By Gemma O’Connell 

Mental health plays a critical role in defining who we are, and shaping our thoughts, feelings, and actions. It influences how we handle stress, navigate relationships, and make choices. Despite its importance, mental health remains a largely neglected area, with millions of people around the world struggling to cope with anxiety, depression, and other conditions. The World Health Organization (WHO) and International Labour Organization (ILO) have launched new guidelines and policies aimed at addressing mental health concerns in the workplace, highlighting the urgency of the issue. In this article, we explore the concept of mental well-being, including the role of neuroplasticity in improving our mental well-being and the significance of the magic 5:1 ratio in building happy relationships. We also provide practical tips for promoting mental health and well-being, encouraging readers to prioritize self-care and actively work on their mental well-being.

How does our mental health define us?

Our mental well-being plays a crucial role in shaping our day-to-day lives, from our childhood years to our adolescent and adulthood stages. It is closely intertwined with our psychological, emotional, social, and financial health, impacting our thoughts, feelings, and actions. Our mental health determines our ability to cope with stress and bounce back from challenging situations, influences our relationships with others, and shapes our decision-making processes. Ultimately, our mental well-being is a fundamental aspect of our overall health and well-being.

WHO and the ILO addresses mental health in the workplace

Our mental health not only impacts our personal lives but also extends to the workplace. Mental health issues such as anxiety and depression result in a significant number of lost workdays and a significant cost to the global economy. In response, the WHO and ILO have recently released publications on mental health in the workplace. The WHO Guidelines on Mental Health at Work and the WHO/ILO Policy Brief emphasise the importance of taking immediate action to address mental health issues in the workplace. Given the high cost of mental health issues to the economy, it is clear that our mental well-being is not only a fundamental aspect of our overall health and well-being but also a critical factor in our ability to contribute to the economy and society as a whole.


The concept of neuroplasticity demonstrates the remarkable adaptability of the brain and its potential to enhance our mental well-being through learning and stimulating activities. Bruce Lipton’s perspective in the Biology of Belief expands on this idea, suggesting that our external signals and thoughts play a crucial role in determining our biological responses. This highlights the significance of positive thinking and the impact it can have on our mental and physical health. By promoting activities that engage our brains and promote positive thinking, we can enhance our mental well-being and overall health. Therefore, it is crucial to recognise the value of neuroplasticity and how it can positively impact our lives, including our ability to contribute to the economy and society.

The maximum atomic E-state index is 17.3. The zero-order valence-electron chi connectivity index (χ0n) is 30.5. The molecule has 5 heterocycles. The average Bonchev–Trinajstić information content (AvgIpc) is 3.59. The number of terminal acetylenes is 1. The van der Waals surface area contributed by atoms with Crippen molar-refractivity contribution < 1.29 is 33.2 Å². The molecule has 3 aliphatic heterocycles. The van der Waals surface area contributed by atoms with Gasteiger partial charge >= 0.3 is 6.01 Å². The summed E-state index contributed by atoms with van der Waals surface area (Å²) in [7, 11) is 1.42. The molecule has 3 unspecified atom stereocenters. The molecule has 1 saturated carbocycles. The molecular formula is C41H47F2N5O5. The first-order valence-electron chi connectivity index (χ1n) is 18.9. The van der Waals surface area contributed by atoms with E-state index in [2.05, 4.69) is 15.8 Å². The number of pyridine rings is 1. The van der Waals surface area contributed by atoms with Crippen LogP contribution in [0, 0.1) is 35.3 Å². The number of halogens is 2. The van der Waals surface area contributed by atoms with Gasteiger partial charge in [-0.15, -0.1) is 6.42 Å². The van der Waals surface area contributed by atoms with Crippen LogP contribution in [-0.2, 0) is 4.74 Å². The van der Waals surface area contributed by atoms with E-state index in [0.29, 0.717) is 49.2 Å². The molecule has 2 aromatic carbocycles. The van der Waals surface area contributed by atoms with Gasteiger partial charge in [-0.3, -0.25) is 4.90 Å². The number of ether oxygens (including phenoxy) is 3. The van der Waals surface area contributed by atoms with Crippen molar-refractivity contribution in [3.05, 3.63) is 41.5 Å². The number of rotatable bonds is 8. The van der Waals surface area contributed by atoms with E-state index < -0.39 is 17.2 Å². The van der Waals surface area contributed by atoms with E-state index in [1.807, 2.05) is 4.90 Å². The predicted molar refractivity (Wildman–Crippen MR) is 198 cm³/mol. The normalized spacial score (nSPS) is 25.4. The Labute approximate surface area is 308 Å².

Gottmans research & the magic 5:1 ratio

In today’s world, where food is abundant and our daily stressors are rarely life-threatening, our primal instinct for negative bias is no longer necessary. While this instinct once ensured our survival, it is now more likely to harm our mental well-being. Maureen Gaffney, in her insightful book Flourishing, discusses the impact of positive and negative internal dialogue in our relationships. Research by John Gottman at the University of Washington in the 1980s found that a ratio of 5 positive interactions to every negative interaction is the key to a happy relationship. Positive interactions include affection, laughter, physical touch, appreciation, and liking each other. By applying this 5:1 ratio in our relationships, both personal and professional, we can improve our mental well-being and that of those around us. It is essential to prioritize mental well-being through self-care, engaging in activities that enhance our mental, physical, and emotional well-being. By taking care of ourselves, we can have more energy and give the best of ourselves to others and the things that matter to us.

Reflecting on Your Mental Wellbeing: Questions to Ask Yourself and Ways to Hold Yourself Accountable

Consider these questions to reflect on your mental well-being:

  • On a scale of 1-10, with 10 being ecstatic, how would you rate your happiness index?
  • What are you doing to look after your mental well-being?
  • Are you making enough time for activities that you truly enjoy? 
  • Do you frequently challenge your brain with activities that mentally stimulate you?
  • Are you spending time with those people that genuinely have your back?
  • Is your life a case of all work and no play?
  • Are you living your purpose?

After considering these questions, let’s commit to actively working on our mental well-being by taking care of ourselves, engaging in activities that stimulate us, spending time in nature, exercising to get fresh air into our lungs, making healthy food choices, being kind to ourselves and others, regularly having fun and laughing, and actively working on shifting negative thoughts to positive ones using the 5:1 ratio. 

Remember that this process takes time, patience, and practice, so be gentle with yourself as you work towards mastering it.


Gaffney, M. (2011). Flourishing: How to Achieve a Deeper Sense of Well-being, Meaning and Purpose Even When Facing Adversity. Amazon Media EU S.à r.l.

Lipton, B. (2015). The Biology of Belief: Unleashing The Power Of Consciousness, Matter & Miracles. Hay House Inc.

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